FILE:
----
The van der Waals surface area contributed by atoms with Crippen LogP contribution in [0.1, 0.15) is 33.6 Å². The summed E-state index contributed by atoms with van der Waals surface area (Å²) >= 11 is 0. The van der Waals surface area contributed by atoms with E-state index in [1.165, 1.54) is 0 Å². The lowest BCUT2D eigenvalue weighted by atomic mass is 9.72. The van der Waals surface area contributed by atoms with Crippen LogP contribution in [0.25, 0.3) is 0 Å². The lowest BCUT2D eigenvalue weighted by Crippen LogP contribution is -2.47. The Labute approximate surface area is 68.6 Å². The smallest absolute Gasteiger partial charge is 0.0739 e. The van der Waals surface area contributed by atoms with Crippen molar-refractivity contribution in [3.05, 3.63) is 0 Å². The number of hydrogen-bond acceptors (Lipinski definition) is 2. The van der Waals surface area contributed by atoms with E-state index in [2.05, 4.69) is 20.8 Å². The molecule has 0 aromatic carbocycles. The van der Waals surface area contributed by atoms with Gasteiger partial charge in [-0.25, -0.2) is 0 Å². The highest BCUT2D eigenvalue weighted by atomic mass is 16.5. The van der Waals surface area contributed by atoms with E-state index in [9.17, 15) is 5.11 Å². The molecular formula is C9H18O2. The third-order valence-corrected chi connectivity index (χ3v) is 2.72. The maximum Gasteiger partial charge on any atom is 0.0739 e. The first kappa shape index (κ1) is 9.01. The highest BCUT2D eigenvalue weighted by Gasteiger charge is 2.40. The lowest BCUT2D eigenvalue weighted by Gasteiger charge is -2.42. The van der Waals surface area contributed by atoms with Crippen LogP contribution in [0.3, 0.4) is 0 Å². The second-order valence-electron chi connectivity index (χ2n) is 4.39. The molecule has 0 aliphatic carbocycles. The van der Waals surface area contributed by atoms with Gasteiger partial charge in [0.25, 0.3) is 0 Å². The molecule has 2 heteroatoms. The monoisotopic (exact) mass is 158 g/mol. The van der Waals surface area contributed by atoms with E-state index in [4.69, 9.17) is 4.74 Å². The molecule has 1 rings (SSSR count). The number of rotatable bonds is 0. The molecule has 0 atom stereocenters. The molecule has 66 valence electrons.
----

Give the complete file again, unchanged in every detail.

The van der Waals surface area contributed by atoms with Crippen LogP contribution in [0.1, 0.15) is 33.6 Å². The summed E-state index contributed by atoms with van der Waals surface area (Å²) >= 11 is 0. The van der Waals surface area contributed by atoms with E-state index in [1.165, 1.54) is 0 Å². The lowest BCUT2D eigenvalue weighted by atomic mass is 9.72. The van der Waals surface area contributed by atoms with Crippen LogP contribution in [0.25, 0.3) is 0 Å². The lowest BCUT2D eigenvalue weighted by Crippen LogP contribution is -2.47. The Labute approximate surface area is 68.6 Å². The smallest absolute Gasteiger partial charge is 0.0739 e. The van der Waals surface area contributed by atoms with Crippen molar-refractivity contribution in [3.05, 3.63) is 0 Å². The number of hydrogen-bond acceptors (Lipinski definition) is 2. The van der Waals surface area contributed by atoms with E-state index in [2.05, 4.69) is 20.8 Å². The molecule has 0 aromatic carbocycles. The van der Waals surface area contributed by atoms with Gasteiger partial charge in [-0.25, -0.2) is 0 Å². The highest BCUT2D eigenvalue weighted by atomic mass is 16.5. The van der Waals surface area contributed by atoms with E-state index in [9.17, 15) is 5.11 Å². The molecular formula is C9H18O2. The third-order valence-corrected chi connectivity index (χ3v) is 2.72. The maximum Gasteiger partial charge on any atom is 0.0739 e. The first kappa shape index (κ1) is 9.01. The highest BCUT2D eigenvalue weighted by Gasteiger charge is 2.40. The lowest BCUT2D eigenvalue weighted by Gasteiger charge is -2.42. The van der Waals surface area contributed by atoms with Crippen LogP contribution in [0.3, 0.4) is 0 Å². The second-order valence-electron chi connectivity index (χ2n) is 4.39. The molecule has 0 aliphatic carbocycles. The van der Waals surface area contributed by atoms with Gasteiger partial charge in [0.25, 0.3) is 0 Å². The molecule has 2 heteroatoms. The monoisotopic (exact) mass is 158 g/mol. The van der Waals surface area contributed by atoms with E-state index in [4.69, 9.17) is 4.74 Å². The molecule has 1 rings (SSSR count). The number of rotatable bonds is 0. The molecule has 0 atom stereocenters. The molecule has 66 valence electrons.